• try not to have lunch meeting – if you do, don’t eat (even if you are starving, smart to actually eat beforehand) who can eat, talk and listen at the same time?
  • ask if they can think of anyone you should be meeting with
  • confirm every meeting a day prior
  • be on time. And by the way SF to Mountain View is not a 45 minute ride, it can be well over an hour
  • leave room in your schedule. People will likely introduce you to others if they like you/your product or idea
  • go to a few tech meetups while you are here
  • check the startup digest for mixers
  • consider contacting the venturehacks powerbrokers (they love to intro good people)

If you plan your trip well, you will feel like you are part of the in-crowd, I promise. If not, you did not do your homework and find the right people to meet. So start with your “dream list” of people to meet. And keep in mind: you are not asking for favors: Everyone is always looking for great people!

  • soon-to-be founders look for co-founders
  • founders look for good people to hire (and co-founders)
  • journalists look for good stories
  • angel investors look for the next big thing and potential advisory board seats
  • VCs look for fast growing companies and merger/acquisition/partnership opportunities
  • anyone is looking for good tech-geek conversation

If you want a meeting with me, start by (3) follow me (4)engage me, or (heck, I am not that important) just  send me a message @thomask or email (thomask AT Gmail).

Good luck! p.s. If you like this post, subscribe to my email list or rss feed via feedburner.I publish about 2 posts like this per month. Was this useful? please retweet it. Thanks!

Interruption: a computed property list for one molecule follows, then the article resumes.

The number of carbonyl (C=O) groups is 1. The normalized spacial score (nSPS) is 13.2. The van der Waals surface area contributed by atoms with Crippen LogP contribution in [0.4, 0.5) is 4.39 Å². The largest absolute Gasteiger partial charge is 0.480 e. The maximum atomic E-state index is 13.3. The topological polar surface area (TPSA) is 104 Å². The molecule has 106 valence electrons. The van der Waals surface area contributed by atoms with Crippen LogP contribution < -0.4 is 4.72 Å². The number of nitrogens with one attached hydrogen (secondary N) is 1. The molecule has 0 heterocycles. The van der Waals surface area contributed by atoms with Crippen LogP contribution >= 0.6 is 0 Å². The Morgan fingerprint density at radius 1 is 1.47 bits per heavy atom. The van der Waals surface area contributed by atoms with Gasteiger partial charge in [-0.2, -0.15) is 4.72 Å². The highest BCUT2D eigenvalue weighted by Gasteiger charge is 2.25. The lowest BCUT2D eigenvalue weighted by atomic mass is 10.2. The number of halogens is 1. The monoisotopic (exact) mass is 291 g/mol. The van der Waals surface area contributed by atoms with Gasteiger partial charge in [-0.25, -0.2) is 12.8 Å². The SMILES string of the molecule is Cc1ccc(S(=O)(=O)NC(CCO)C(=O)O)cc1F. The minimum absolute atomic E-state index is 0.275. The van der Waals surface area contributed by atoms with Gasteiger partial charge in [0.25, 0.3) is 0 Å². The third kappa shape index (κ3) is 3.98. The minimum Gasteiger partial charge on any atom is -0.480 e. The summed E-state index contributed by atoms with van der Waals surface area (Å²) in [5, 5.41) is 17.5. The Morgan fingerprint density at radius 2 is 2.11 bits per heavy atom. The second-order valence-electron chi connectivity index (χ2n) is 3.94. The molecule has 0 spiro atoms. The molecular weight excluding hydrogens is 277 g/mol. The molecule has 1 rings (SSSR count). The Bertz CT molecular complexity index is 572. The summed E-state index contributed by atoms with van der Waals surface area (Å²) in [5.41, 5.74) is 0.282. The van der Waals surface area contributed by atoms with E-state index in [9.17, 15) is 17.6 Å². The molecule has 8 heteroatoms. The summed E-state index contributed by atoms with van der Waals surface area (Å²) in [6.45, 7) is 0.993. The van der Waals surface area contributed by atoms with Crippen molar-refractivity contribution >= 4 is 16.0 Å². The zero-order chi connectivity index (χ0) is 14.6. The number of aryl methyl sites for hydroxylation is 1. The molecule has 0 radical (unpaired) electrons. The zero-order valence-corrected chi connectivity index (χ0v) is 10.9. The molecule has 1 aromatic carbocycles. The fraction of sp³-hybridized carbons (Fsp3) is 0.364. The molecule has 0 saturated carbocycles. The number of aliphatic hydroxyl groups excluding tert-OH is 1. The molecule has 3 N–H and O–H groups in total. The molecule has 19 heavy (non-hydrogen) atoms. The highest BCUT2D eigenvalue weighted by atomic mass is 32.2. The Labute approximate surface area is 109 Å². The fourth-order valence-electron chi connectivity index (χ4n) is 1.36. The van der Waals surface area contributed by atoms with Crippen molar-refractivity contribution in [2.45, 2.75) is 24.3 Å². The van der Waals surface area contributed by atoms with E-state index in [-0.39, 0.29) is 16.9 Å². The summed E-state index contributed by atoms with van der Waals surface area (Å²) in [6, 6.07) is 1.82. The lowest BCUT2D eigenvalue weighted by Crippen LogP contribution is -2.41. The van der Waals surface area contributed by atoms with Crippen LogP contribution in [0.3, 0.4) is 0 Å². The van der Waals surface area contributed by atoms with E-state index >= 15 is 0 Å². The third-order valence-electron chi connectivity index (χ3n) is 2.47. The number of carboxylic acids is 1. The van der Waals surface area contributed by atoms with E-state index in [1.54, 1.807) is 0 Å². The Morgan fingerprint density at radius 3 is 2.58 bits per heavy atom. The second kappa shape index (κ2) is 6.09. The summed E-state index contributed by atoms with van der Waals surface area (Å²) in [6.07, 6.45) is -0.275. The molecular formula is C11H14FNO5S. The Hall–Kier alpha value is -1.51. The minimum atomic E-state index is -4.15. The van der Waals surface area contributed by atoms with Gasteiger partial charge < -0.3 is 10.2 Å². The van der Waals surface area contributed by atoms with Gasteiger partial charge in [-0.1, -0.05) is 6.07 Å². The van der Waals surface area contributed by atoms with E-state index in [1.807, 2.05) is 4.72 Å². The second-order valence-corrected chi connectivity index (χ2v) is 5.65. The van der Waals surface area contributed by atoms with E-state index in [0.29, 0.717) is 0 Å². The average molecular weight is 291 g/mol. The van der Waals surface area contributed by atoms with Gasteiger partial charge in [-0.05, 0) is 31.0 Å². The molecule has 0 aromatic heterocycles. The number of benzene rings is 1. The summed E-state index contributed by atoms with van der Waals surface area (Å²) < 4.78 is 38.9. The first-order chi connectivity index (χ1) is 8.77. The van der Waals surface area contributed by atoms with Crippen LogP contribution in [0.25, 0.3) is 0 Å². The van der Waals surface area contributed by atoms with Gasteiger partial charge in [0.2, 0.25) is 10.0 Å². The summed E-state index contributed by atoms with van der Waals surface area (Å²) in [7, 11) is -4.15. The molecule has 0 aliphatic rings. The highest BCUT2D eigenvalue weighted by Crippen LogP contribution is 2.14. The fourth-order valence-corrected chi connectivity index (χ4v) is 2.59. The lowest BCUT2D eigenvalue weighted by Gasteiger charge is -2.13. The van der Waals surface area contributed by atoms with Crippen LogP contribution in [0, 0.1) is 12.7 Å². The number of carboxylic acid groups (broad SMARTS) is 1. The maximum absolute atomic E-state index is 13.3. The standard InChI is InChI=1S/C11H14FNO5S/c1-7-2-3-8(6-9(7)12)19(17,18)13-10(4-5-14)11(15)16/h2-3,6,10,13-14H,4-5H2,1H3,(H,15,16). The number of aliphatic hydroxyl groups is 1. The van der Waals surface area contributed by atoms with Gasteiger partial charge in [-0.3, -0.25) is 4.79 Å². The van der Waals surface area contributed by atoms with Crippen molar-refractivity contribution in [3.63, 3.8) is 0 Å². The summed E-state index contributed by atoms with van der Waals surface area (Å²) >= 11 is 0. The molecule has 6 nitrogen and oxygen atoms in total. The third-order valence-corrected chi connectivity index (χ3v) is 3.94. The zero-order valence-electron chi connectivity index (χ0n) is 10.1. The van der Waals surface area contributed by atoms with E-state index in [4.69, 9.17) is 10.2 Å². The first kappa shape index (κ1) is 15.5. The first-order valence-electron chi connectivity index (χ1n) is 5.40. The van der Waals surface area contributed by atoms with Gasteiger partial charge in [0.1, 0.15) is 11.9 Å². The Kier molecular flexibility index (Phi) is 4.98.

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16 comments on “How to meet important people in Silicon Valley (or anywhere else)
  1. Great advice. I have to echo three very important points and share a quick story of how a high school kid not only engaged one of the most successful entrepreneurs in Silicon Valley of the day but got a job offer.

    If you remember these three points, the rest will take care of itself.
    1) have something meaningful to say
    2) DO something for them
    3) you are not asking for favors: Everyone is always looking for great people!

    The story is about Jeremiah Grossman (@jeremiahg who was recently honored at RSA for having the best corporate security blog, beating out Microsoft, Cisco and others: https://infosecurity.us/?p=13253).

    When Jer was in high school, he hacked into websites for fun. He discovered a whole bunch of vulnerabilities in various Yahoo sites and sent an email to customers support (not the the CEO!).

    One day, he got an email from someone at Yahoo asking him who the hell he was (he was just this high school kid living in Hawaii at the time). Well, as it turned out, the email was from a guy named Dave Filo, the co-founder of Yahoo!